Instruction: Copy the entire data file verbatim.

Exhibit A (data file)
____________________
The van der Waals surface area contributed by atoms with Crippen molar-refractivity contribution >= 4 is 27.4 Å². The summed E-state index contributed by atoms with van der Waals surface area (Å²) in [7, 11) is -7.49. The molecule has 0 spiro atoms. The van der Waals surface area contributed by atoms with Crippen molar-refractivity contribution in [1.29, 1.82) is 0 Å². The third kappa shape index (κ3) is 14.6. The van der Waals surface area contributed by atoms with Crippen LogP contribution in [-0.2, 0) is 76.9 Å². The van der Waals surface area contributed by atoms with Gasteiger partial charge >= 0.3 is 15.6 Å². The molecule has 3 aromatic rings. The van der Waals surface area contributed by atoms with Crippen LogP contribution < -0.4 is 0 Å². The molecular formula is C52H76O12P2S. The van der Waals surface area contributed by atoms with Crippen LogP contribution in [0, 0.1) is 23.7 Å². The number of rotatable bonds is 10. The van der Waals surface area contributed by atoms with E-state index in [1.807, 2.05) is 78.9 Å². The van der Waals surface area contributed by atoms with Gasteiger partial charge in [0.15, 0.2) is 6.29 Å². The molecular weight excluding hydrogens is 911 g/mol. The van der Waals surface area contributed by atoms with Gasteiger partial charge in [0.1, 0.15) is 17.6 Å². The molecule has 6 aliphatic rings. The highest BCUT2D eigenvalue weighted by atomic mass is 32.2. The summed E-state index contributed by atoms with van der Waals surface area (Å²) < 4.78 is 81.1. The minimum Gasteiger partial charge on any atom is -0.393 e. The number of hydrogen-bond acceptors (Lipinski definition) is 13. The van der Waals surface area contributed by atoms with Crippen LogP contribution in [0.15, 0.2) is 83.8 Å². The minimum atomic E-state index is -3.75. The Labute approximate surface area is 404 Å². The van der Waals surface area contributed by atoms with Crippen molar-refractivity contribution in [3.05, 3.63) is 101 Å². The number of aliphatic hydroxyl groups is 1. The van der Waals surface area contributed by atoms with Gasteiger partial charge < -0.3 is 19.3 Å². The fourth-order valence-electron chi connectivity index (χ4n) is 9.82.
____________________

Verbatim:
The van der Waals surface area contributed by atoms with Crippen molar-refractivity contribution >= 4 is 27.4 Å². The summed E-state index contributed by atoms with van der Waals surface area (Å²) in [7, 11) is -7.49. The molecule has 0 spiro atoms. The van der Waals surface area contributed by atoms with Crippen molar-refractivity contribution in [1.29, 1.82) is 0 Å². The third kappa shape index (κ3) is 14.6. The van der Waals surface area contributed by atoms with Crippen LogP contribution in [-0.2, 0) is 76.9 Å². The van der Waals surface area contributed by atoms with Gasteiger partial charge >= 0.3 is 15.6 Å². The molecule has 3 aromatic rings. The van der Waals surface area contributed by atoms with Crippen LogP contribution < -0.4 is 0 Å². The molecular formula is C52H76O12P2S. The van der Waals surface area contributed by atoms with Crippen LogP contribution in [0, 0.1) is 23.7 Å². The number of rotatable bonds is 10. The van der Waals surface area contributed by atoms with E-state index in [1.807, 2.05) is 78.9 Å². The van der Waals surface area contributed by atoms with Gasteiger partial charge in [0.15, 0.2) is 6.29 Å². The molecular weight excluding hydrogens is 911 g/mol. The van der Waals surface area contributed by atoms with Gasteiger partial charge in [0.1, 0.15) is 17.6 Å². The molecule has 6 aliphatic rings. The highest BCUT2D eigenvalue weighted by atomic mass is 32.2. The summed E-state index contributed by atoms with van der Waals surface area (Å²) < 4.78 is 81.1. The minimum Gasteiger partial charge on any atom is -0.393 e. The number of hydrogen-bond acceptors (Lipinski definition) is 13. The van der Waals surface area contributed by atoms with Crippen LogP contribution in [0.15, 0.2) is 83.8 Å². The minimum atomic E-state index is -3.75. The Labute approximate surface area is 404 Å². The van der Waals surface area contributed by atoms with Crippen molar-refractivity contribution in [3.05, 3.63) is 101 Å². The number of aliphatic hydroxyl groups is 1. The van der Waals surface area contributed by atoms with Gasteiger partial charge < -0.3 is 19.3 Å². The fourth-order valence-electron chi connectivity index (χ4n) is 9.82.